Fiji warned residents to brace for an onslaught Saturday as a category five super-storm bears down on the Pacific island nation, with international flights cancelled and evacuation centres activated.
"As a nation, we are facing an ordeal of the most grievous kind," Prime Minister Voreqe Bainimarama said in a national address.
"We must stick together as a people and look after each other. Be alert and be prepared."
Severe tropical cyclone Winston, with average winds of 220km per hour and gusts of up to 315km per hour, was forecast to hit the main island Viti Levu overnight Saturday, according to the Fiji meteorological office.
The storm brushed by the more northerly island of Vanua Levu on Saturday afternoon, with unconfirmed reports of trees felled and roofs blown off houses.
"I've never seen such a strong cyclone as this one in 60 years," local resident Zalim Hussein told AFP by phone.
"This is a monster cyclone, without doubt the strongest we've ever experienced. We're all very scared and hope it goes away quickly."
National Disaster Management director Akapusi Tuifagalele told the Fijilive website that 758 evacuation centres had been prepared in the nation of about 900,000.
Fiji Airways, Virgin Australia and Jetstar all cancelled flights to the holiday hotspot, which is a popular destination for Australians and New Zealanders.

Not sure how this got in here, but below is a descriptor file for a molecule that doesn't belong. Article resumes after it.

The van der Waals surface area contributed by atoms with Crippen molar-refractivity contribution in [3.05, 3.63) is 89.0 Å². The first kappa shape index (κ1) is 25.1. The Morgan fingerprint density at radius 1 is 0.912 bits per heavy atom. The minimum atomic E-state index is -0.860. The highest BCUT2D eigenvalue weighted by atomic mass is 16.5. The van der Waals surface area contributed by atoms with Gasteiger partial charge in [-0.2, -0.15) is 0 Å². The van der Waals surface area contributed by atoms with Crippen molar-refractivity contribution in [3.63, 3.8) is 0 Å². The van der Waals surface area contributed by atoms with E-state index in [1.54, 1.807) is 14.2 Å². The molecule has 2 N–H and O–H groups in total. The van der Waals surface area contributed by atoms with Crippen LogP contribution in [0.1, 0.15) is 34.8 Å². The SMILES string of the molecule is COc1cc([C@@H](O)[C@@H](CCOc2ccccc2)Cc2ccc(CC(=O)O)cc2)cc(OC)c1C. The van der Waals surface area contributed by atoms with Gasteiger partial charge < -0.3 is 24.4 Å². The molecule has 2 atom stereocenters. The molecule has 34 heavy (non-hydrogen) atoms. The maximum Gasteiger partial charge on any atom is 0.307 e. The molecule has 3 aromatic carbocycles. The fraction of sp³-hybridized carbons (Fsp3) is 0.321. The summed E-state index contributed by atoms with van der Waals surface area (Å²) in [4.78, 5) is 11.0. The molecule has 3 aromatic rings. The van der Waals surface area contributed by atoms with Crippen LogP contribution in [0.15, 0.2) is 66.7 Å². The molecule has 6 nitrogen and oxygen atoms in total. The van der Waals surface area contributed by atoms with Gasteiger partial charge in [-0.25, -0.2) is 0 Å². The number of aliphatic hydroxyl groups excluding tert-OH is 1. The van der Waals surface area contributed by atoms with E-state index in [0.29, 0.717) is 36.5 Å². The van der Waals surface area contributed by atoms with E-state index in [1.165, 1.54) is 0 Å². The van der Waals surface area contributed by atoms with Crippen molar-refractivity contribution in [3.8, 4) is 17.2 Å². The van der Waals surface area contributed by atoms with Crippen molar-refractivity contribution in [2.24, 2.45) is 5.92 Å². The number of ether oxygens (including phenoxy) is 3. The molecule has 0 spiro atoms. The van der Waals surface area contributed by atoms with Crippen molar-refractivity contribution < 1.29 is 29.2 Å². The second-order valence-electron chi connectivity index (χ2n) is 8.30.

"Our team of meteorologists and safety experts have been closely monitoring Tropical Cyclone Winston and have determined that conditions are not suitable for flying in or out of Nadi, Fiji," Virgin Australia said in a statement.
The government imposed a nation-wide curfew on Saturday night, with Bainimarama saying conditions would be too dangerous for residents to venture outside.
"I ask parents to be especially careful of the young and the elderly," he said.
"Do not allow anyone to go outside during the storm itself. The threat of being hit by flying debris is extremely high."
Winston has been moving around the South Pacific for a week, skirting around Vanuatu and Tonga and has previously taken aim at Fiji before veering away.
Cyclones are common in the South Pacific and their impact is notoriously difficult to predict, with major storms capable of causing major devastation but sometimes blowing themselves out with relatively little damage.
The UN humanitarian agency UNOCHA said it was ready to support the disaster management office if required.